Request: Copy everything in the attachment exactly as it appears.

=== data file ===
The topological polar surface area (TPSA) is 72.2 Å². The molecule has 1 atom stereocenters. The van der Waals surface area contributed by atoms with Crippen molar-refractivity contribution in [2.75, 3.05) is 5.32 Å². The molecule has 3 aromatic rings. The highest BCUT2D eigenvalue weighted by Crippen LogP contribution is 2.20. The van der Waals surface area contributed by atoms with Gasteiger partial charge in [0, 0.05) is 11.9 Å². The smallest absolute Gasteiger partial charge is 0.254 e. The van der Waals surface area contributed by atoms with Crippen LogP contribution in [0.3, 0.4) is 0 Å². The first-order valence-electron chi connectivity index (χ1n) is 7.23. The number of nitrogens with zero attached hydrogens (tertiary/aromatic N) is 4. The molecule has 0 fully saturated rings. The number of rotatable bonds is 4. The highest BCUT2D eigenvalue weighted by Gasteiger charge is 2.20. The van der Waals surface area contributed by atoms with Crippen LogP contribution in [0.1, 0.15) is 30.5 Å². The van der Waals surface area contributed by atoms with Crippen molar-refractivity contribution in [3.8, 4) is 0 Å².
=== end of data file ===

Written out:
The topological polar surface area (TPSA) is 72.2 Å². The molecule has 1 atom stereocenters. The van der Waals surface area contributed by atoms with Crippen molar-refractivity contribution in [2.75, 3.05) is 5.32 Å². The molecule has 3 aromatic rings. The highest BCUT2D eigenvalue weighted by Crippen LogP contribution is 2.20. The van der Waals surface area contributed by atoms with Gasteiger partial charge in [0, 0.05) is 11.9 Å². The smallest absolute Gasteiger partial charge is 0.254 e. The van der Waals surface area contributed by atoms with Crippen LogP contribution in [0.3, 0.4) is 0 Å². The first-order valence-electron chi connectivity index (χ1n) is 7.23. The number of nitrogens with zero attached hydrogens (tertiary/aromatic N) is 4. The molecule has 0 fully saturated rings. The number of rotatable bonds is 4. The highest BCUT2D eigenvalue weighted by Gasteiger charge is 2.20. The van der Waals surface area contributed by atoms with Crippen LogP contribution in [0.1, 0.15) is 30.5 Å². The van der Waals surface area contributed by atoms with Crippen molar-refractivity contribution in [3.8, 4) is 0 Å².